Let’s move to just before the 21st Century, around 1998, developing what seemed to me to be just another iteration of Conjoint Measurement, to survive of course in the ‘research jungle.’ But this time was different. I had stumbled across the idea of taking a simple design for mixing ideas, which required five variables and four levels each, in the lingo of conjoint analysis. But let’s think of this differently. Let’s think of this as five questions about a topic, questions which have to be answered by phrases, questions which when asked in some sequence ‘tell a story.’ A simple enough idea. This design of five questions and four answers, or 20 ‘answers’ altogether, required 25 combinations. Some combinations had two, others three, others four and others five answers but no more than one element from any question. And, even more important, the answers were captivating, showing these researchers just what ‘worked.’
From the technical viewpoint, I wanted everyone to test different combinations, so that this new ‘something’ (later called IdeaMap and then Mind Genomics) would be a true learning machine, testing unknown waters. The structure of the design was the same, but each person evaluated different combinations. I could build an equation for each person, or for everyone. I would eventually even include non-verbal measurement, response time. I was in business. But more than that, I laid the foundation for what was to come – using Conjoint Measurement to teach and to give people a chance to possibly create their future by using their creative side as well as their analytic side.
For a number of years, we exploited this conjoint system for business, as of course, one might. However, and this is the key, I was a scientist underneath it all, as much as I had suppressed that basic researcher to the exigencies of application. It was one thing to figure out what to say for toothpaste, and the hundreds of other projects which came. But what really excited me was applying this conjoint method to issues such as what to say about fracking, about political candidates, about the law, about peace in the Middle East, about teens in hospital, and of course even about love. Yes, love. I wanted to learn what ideas ‘worked’ and what ideas ‘went rapidly into the mind.’ I had a notion that others, especially students, might be like-minded. We were going to provide grist for the mill of young minds. I’ve seen the faces of kids light up when I showed them how we can uncover the mind a bit through experiments, mixing together things, getting responses, and pulling out the contributions of the things, the components. There’s a wow expression. “You do THAT? Cool.” And when the ‘stuff’ being studied is itself interesting to a young student around 13-20, we have a fascinated person who is learning how to think critically.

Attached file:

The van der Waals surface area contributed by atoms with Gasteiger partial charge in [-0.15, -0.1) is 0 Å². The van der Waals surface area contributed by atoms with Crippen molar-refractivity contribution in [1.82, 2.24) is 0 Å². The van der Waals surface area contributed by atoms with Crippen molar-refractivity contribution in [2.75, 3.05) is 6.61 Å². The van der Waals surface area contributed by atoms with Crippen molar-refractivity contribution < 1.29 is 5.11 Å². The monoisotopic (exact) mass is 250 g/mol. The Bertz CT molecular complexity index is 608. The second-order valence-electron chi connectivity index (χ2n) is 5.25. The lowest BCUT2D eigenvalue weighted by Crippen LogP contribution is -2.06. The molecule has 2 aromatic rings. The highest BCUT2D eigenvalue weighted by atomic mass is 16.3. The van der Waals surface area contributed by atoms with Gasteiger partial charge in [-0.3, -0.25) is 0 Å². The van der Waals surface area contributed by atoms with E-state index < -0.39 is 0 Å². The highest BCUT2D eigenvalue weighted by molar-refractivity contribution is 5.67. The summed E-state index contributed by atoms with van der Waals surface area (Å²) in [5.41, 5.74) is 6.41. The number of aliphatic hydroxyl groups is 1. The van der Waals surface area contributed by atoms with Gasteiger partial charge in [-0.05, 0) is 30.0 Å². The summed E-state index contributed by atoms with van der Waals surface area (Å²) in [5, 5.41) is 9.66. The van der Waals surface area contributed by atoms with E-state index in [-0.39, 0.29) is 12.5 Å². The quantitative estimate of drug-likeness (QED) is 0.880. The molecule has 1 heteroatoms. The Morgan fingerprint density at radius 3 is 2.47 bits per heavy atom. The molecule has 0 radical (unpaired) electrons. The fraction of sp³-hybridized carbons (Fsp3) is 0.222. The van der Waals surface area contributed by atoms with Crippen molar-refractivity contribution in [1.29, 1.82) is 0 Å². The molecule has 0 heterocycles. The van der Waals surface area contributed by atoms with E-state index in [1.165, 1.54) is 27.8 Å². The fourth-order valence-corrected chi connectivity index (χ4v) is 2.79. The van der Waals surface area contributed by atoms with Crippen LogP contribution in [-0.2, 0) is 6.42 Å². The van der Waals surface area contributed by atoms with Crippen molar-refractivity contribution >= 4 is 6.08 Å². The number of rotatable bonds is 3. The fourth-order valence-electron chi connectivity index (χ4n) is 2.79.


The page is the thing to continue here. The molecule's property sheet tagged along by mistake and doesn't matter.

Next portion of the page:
And then came the important breakthrough, and the game changer. I closed my business in 2014. I had reached 70 and what I was finding was the greater joy in doing my own studies, writing and publishing. My sons, however, wanted me to be in the game, any game, not just a noble scientist sitting alone. ‘Why not convert it into an app, and give it to kids around the world?’ That was an ‘aha!’ moment. I could modify this mind genomics app, set it up as a topic, requiring the user (the student?) to create four questions which tell a story, and for each question to create four answers. I was back in the game, not for me, but teaching kids to think. Kids in Africa, for example, hundreds of millions of potential users of this app we call BimiLeap (Big Mind Learning App.) No techie stuff, just a tool. Have a student think of a topic, come up with questions, and answers, insert these questions and answers into an APP, come up with a rating, get 30 respondents (or more) to participate, each respondent evaluating combinations and measuring response time. This time four questions and four answers … more fun, less onerous. Then creating TWO and then THREE mind-set segments, based upon what answers motivated them. Finally… putting it all together in an automated user ready report, emailed to that student researcher in ONE MINUTE (along with the data of course.)